It’s been over 10 weeks since the first case of Corona Virus was announced in Wuhan, China and concerns around the virus have evolved from that of the health of the global population but also the health of its capital markets. The benchmark index for Hong Kong Stock Exchange has been down over 2% year-to-date, and brent crude oil prices have also fallen 11% over the same period to $59.17 (21st February) on fears of weakened industrial demand amidst a prolonged fight against the deadly virus.
Considering that Nigeria and many other African countries have economies whose performance have strong ties to commodities, such as oil, there have been many discussions on how the virus might affect the continent. Nigeria, whose 2020 budget was tied to a $57 oil price at an unrealistic production level of 2.18 million bpd certainly has a lot to worry about. But as real estate lovers here at Estate Intel, we are curious about the effects it will have on the property market. In China the effects are already clear as the house price growth has reportedly slowed to an 8 month low. During the SARS Pandemic in 2002 and 2003, house prices in Hong Kong declined by over 8% over a 7 month period according to data published by their Rating and Valuation Department.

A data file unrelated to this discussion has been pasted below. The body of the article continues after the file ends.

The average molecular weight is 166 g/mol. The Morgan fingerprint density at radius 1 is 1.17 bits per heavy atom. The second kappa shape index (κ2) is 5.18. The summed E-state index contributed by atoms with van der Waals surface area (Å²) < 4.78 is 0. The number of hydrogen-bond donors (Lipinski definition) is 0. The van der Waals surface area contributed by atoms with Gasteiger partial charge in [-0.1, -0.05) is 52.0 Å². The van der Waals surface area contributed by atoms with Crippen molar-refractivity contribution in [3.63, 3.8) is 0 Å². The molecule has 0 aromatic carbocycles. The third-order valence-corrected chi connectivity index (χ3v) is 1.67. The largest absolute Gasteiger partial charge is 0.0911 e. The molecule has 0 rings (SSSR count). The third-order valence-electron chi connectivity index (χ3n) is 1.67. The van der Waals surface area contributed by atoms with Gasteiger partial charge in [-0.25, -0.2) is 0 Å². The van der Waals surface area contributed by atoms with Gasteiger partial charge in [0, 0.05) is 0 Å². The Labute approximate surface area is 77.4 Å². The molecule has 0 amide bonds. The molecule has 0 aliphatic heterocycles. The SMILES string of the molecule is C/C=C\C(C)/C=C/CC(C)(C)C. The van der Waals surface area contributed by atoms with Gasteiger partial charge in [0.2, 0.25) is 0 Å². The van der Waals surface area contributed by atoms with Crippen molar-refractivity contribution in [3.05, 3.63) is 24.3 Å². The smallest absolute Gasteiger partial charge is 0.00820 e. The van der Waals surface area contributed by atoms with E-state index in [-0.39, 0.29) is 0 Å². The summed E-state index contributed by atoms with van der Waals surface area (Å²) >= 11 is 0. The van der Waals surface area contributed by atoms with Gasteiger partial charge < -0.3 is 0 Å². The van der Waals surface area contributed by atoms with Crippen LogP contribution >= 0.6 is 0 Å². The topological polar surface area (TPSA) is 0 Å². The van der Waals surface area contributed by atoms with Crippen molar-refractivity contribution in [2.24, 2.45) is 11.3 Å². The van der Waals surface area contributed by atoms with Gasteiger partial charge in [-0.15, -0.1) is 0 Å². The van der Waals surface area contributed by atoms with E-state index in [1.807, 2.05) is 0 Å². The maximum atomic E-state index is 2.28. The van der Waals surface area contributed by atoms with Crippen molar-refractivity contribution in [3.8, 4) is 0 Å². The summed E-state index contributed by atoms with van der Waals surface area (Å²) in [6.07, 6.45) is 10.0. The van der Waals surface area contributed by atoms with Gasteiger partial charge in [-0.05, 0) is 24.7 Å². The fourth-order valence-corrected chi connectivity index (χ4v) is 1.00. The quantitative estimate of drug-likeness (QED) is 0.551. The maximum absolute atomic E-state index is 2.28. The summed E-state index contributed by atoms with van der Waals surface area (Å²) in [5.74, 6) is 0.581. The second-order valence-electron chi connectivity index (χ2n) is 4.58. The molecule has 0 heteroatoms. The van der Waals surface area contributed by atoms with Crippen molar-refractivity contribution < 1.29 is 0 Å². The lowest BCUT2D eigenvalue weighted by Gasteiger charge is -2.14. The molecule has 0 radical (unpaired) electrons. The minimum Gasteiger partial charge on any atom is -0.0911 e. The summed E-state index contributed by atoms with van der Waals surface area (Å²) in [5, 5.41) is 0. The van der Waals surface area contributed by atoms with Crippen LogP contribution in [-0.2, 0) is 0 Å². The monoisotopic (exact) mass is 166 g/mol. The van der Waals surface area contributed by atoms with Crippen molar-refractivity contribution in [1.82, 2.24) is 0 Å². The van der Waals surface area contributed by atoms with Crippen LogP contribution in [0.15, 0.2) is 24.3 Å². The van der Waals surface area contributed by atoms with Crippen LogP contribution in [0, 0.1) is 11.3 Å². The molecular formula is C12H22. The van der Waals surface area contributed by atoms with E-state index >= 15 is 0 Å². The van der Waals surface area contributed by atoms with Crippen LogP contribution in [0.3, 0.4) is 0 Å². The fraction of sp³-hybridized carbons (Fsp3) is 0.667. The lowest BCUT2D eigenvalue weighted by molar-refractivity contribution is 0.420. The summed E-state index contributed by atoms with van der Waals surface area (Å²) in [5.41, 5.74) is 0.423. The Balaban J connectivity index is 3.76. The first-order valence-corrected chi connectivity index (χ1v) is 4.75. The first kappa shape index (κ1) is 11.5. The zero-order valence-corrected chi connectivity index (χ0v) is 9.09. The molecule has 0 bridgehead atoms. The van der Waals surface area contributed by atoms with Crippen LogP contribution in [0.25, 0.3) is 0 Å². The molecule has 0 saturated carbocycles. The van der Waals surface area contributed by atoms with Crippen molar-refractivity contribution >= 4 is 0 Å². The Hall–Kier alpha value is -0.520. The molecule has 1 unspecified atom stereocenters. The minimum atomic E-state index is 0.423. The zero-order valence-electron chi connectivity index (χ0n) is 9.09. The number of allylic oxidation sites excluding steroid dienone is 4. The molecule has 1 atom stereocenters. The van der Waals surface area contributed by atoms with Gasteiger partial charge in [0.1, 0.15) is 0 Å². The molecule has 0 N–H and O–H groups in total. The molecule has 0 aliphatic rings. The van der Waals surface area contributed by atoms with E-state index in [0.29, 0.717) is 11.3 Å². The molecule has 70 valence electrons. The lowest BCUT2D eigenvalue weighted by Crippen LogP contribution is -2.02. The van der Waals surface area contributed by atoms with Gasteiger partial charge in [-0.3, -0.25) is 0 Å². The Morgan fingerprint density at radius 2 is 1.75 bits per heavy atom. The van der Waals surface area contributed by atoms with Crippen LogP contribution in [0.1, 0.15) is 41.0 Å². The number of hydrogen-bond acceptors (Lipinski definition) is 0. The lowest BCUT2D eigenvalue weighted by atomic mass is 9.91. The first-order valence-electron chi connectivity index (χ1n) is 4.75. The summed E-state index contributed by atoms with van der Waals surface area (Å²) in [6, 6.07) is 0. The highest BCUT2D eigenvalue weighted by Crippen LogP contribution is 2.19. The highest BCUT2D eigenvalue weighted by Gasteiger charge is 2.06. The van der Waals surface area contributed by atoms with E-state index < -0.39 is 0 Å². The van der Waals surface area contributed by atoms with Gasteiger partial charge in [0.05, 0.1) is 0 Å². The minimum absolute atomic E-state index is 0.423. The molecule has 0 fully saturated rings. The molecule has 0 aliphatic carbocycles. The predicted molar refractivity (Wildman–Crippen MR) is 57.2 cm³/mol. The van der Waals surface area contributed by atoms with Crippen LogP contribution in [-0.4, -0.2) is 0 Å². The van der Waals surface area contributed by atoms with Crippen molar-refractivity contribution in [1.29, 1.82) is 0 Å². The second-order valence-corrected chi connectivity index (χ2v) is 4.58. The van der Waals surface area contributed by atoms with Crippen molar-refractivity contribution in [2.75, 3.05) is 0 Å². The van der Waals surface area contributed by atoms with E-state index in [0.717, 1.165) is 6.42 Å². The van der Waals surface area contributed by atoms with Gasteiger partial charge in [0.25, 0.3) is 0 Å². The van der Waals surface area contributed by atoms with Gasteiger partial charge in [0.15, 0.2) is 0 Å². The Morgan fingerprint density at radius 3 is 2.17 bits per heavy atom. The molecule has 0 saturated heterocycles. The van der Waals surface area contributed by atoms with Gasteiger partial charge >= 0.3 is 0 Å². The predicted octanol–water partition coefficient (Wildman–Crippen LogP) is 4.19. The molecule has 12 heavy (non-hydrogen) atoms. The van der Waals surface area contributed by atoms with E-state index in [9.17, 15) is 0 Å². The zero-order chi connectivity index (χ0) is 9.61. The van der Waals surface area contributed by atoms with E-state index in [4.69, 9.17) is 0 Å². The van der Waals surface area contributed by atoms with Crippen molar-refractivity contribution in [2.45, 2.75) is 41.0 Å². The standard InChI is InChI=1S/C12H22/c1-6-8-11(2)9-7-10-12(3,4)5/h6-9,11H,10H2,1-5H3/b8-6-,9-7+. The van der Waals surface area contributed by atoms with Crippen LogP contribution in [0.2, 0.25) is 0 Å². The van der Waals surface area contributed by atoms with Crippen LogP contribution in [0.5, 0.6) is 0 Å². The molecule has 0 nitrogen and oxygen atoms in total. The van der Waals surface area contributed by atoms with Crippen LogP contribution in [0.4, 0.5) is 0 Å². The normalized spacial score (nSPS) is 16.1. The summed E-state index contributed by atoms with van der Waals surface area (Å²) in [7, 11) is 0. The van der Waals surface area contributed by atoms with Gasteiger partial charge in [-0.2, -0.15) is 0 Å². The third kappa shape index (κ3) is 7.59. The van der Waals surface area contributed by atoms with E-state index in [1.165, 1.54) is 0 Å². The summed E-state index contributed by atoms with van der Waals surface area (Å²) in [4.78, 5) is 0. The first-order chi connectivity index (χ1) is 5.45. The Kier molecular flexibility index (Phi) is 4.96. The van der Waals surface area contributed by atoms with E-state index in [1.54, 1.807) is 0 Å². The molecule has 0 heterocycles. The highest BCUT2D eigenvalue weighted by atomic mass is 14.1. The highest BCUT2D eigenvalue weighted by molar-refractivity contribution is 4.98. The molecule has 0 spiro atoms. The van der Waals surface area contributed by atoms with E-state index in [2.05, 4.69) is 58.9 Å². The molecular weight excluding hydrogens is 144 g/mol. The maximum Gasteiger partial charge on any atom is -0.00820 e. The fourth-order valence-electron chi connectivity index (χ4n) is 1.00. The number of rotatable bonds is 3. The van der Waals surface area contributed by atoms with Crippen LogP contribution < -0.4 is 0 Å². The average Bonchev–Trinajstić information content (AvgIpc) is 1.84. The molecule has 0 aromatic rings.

We wanted to take it a step further and evaluate how it might affect the Nigerian real estate market and have listed a few demand and supply-side perspectives that we will review in this brief note. They include:
- Demand: Global Business Tourism
- Demand: The effects of weakened oil prices on the demand for office and residential space in oil-driven economies
- Supply: Construction Materials
Before we delve in, we thought some initial context on pricing mechanisms for real estate and other asset classes might be useful to our audience.
While the pricing mechanism for assets like equities and bonds are transaction/market-based, real estate assets have a pricing mechanism that is appraisal based. This essentially means that because publicly traded equities or stocks can be bought in small units (e.g. GTB or GUARANTY:NL is currently ₦28.4) and they are transacted, traded and change ownership in large volumes (often multiple times daily) making it easy for changes in market sentiment and confidence to reflect in pricing very quickly.
With property, it usually has to be valued by a valuer as transaction volumes are not as frequent due to its indivisible nature and high price. Appraisal methods typically involve valuers using historical appraisals or valuations and in other cases comparable properties with values which were arrived at in previous periods that had different economic backdrops. As a result, property prices do not always react to the changes in expectations about the economic environment as fast as they should. This is even more so in a market regarded as not transparent where data is not readily available, keep this in mind.
Global Business Tourism